Step 3: Why Are Mooks Always Around?
This is going to depend on the type of campaign you're running. If you're like me and run a monster-of-the-week format, this is easy to justify. All the bad guys are playing on the same team, so they have access to the same minions. The bigger question here is getting them to the battlefield. Maybe your baddies travel with an entourage. Maybe they have mooks that don't need air like undead or constructs and keep them in a Bag of Holding. Maybe they use a summoning spell or teleport them in somehow, which could bring them in all at once or in waves if you need the fight to be a little tougher than originally anticipated. Feel free to play around with different concepts here.
For campaigns with an array of villains, your baddies will still have mooks. And functionally, they should basically be the same thing each time. Regardless of whether the party is going up against zombies, orcs, kobolds, or whatever else, the mook should be a basic enemy. Just flavor them appropriately. The necromancer uses zombies, the hag has turned victims into nothics, the cultists summon low-level demons, and so forth.
Step 4: Keeping The Mooks Threatening
This starts with when and how you introduce your mooks. Typically, I have my party fight the mooks like regular monsters the first time they encounter them. But after they, they switch to minion rules and can be one-shot. But how are they still a threat with a mere 1 HP, you may be asking?
First off, bump up the mook's hit bonus and damage. I'll generally make their hit bonus a few points lower than the current boss monster and their damage about half of what the boss can dish out with your standard Melee attack. I don't have mooks use Multiattack, relying on a numbers advantage instead, but adjust numbers accordingly if you try going that route.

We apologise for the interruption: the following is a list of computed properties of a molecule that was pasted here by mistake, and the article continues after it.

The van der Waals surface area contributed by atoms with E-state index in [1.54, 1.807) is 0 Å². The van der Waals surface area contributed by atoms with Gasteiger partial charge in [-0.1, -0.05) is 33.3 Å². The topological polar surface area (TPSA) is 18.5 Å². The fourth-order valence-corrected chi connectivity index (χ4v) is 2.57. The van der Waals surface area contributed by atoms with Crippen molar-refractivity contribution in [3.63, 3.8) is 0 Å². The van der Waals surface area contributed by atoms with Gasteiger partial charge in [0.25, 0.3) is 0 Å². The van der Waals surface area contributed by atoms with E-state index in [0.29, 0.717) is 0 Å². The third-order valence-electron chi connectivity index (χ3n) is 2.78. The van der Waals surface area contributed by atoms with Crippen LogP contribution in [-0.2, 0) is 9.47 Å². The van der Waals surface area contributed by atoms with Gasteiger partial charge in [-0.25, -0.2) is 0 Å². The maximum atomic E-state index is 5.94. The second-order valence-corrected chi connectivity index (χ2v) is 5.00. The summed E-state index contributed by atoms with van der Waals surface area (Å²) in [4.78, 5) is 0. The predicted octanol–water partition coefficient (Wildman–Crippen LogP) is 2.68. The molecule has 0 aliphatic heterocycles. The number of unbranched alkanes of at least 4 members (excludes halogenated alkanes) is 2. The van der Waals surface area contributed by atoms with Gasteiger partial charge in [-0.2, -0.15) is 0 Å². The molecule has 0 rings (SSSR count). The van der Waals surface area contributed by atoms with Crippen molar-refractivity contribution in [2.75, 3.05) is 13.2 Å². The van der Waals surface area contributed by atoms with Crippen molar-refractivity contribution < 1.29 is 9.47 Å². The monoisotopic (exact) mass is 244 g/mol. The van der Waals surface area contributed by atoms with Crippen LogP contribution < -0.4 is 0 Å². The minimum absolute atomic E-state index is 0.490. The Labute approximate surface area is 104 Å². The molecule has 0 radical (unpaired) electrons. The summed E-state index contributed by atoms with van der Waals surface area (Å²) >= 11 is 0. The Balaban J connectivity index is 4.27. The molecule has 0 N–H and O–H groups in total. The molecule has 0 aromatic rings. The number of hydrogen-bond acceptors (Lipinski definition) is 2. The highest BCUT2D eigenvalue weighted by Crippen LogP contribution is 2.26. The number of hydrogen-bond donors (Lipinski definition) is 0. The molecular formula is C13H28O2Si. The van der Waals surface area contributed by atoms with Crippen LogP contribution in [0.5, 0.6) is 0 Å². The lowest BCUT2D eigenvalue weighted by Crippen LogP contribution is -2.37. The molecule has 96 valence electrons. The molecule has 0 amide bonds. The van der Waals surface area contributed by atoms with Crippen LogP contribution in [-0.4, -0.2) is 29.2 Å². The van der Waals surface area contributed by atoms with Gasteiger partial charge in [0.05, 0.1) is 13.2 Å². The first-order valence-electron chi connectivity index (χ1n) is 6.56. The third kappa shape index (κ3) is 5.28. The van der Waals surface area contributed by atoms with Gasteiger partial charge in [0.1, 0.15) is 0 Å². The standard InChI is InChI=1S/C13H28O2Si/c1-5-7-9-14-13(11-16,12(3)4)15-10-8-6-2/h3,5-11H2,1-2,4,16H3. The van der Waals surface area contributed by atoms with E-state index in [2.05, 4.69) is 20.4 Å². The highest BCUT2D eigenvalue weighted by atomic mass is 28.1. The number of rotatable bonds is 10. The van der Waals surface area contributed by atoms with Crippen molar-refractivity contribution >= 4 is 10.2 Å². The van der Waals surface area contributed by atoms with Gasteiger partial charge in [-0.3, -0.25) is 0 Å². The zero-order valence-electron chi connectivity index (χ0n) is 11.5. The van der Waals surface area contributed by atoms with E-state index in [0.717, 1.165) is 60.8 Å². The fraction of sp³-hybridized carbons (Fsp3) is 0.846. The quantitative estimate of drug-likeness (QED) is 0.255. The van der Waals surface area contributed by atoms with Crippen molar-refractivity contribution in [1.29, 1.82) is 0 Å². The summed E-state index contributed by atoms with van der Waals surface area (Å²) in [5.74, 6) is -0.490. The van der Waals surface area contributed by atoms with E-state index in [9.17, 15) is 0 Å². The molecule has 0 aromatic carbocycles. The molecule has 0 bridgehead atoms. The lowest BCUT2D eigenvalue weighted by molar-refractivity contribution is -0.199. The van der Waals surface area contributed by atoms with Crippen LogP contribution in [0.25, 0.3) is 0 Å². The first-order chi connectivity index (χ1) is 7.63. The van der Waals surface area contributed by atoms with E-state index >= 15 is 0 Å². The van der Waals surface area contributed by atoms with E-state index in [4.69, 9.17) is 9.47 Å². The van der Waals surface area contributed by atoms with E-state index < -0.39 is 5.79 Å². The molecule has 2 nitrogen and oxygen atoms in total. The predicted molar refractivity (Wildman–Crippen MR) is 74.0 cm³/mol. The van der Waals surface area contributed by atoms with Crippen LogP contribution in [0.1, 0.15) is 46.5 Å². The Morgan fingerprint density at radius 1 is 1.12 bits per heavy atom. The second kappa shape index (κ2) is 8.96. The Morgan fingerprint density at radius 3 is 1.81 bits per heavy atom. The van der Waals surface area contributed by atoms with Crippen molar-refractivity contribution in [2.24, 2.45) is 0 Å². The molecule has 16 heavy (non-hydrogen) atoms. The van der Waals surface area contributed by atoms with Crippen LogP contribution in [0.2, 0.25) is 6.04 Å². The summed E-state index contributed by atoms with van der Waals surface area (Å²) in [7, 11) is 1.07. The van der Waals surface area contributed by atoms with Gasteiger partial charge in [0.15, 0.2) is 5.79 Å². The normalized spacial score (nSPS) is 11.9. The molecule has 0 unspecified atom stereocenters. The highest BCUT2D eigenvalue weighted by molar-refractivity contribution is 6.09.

Secondly, mix it up a little. The starting mook should probably just have a melee attack and ranged attack, assuming you're not kicking your campaign off at a higher level. But what's this, that mook just used a Scroll of Hold Person on the Fighter! They've never done that before! Oh no, another mook is starting to pull out another scroll! Now these mooks are suddenly a bigger problem. And don't be afraid to make it weird. Give them abilities from other monsters, single-use magic items, a fantatical willingness to sacrifice themselves to bodyslam a PC off a cliff, or whatever else you've got so long as you can justify it within your narrative.
An Example Mook
Let's look at one of the simplest monsters in D&D: the skeleton. These clickity-clackity skeleboys are nothing special, which makes them an excellent baseline for a mook. They're weak and have a melee and ranged attack. That's basically all you want in a starting mook. Possible upgrades include better armor & weapons, using skeletons from Large-sized monsters for supersized mooks, sticking a flameskull on one to surprise the PCs, and so much more. You can even spice up their flavor to fit whatever boss monster they're backing up instead of going with something generic. The only limit here is your imagination.